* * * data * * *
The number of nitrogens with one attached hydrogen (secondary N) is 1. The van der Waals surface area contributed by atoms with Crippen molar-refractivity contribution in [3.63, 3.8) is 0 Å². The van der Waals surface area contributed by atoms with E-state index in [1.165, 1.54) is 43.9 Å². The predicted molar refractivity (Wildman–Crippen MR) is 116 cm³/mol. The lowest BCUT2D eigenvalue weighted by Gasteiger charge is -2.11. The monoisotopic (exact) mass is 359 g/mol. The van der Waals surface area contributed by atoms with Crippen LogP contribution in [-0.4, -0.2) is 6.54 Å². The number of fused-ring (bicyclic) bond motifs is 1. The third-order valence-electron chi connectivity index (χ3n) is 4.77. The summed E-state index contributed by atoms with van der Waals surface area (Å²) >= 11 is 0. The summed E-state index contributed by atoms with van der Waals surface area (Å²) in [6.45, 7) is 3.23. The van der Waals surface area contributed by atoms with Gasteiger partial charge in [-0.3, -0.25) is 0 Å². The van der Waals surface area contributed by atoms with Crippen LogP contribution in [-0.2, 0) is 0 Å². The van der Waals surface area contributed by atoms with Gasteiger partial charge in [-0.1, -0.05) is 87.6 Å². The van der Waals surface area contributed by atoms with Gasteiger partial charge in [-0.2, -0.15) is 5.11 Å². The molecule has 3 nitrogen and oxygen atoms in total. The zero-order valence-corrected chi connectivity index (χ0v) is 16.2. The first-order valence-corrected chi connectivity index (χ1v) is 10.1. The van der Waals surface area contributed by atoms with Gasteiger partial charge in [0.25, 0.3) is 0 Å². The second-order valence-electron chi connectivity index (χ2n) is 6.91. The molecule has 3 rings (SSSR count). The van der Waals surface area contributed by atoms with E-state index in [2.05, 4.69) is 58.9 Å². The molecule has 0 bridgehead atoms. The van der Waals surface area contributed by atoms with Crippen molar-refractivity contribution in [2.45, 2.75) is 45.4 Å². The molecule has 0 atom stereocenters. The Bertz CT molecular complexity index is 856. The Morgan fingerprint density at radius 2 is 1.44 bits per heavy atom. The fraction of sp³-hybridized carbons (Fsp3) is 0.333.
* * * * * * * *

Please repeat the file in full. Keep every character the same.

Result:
The number of nitrogens with one attached hydrogen (secondary N) is 1. The van der Waals surface area contributed by atoms with Crippen molar-refractivity contribution in [3.63, 3.8) is 0 Å². The van der Waals surface area contributed by atoms with E-state index in [1.165, 1.54) is 43.9 Å². The predicted molar refractivity (Wildman–Crippen MR) is 116 cm³/mol. The lowest BCUT2D eigenvalue weighted by Gasteiger charge is -2.11. The monoisotopic (exact) mass is 359 g/mol. The van der Waals surface area contributed by atoms with Crippen LogP contribution in [-0.4, -0.2) is 6.54 Å². The number of fused-ring (bicyclic) bond motifs is 1. The third-order valence-electron chi connectivity index (χ3n) is 4.77. The summed E-state index contributed by atoms with van der Waals surface area (Å²) >= 11 is 0. The summed E-state index contributed by atoms with van der Waals surface area (Å²) in [6.45, 7) is 3.23. The van der Waals surface area contributed by atoms with Gasteiger partial charge in [-0.3, -0.25) is 0 Å². The van der Waals surface area contributed by atoms with Crippen LogP contribution in [-0.2, 0) is 0 Å². The van der Waals surface area contributed by atoms with Gasteiger partial charge in [-0.1, -0.05) is 87.6 Å². The van der Waals surface area contributed by atoms with Gasteiger partial charge in [-0.2, -0.15) is 5.11 Å². The molecule has 3 nitrogen and oxygen atoms in total. The zero-order valence-corrected chi connectivity index (χ0v) is 16.2. The first-order valence-corrected chi connectivity index (χ1v) is 10.1. The van der Waals surface area contributed by atoms with Gasteiger partial charge in [0.25, 0.3) is 0 Å². The second-order valence-electron chi connectivity index (χ2n) is 6.91. The molecule has 3 rings (SSSR count). The van der Waals surface area contributed by atoms with E-state index in [2.05, 4.69) is 58.9 Å². The molecule has 0 bridgehead atoms. The van der Waals surface area contributed by atoms with Crippen molar-refractivity contribution in [2.45, 2.75) is 45.4 Å². The molecule has 0 atom stereocenters. The Bertz CT molecular complexity index is 856. The Morgan fingerprint density at radius 2 is 1.44 bits per heavy atom. The fraction of sp³-hybridized carbons (Fsp3) is 0.333.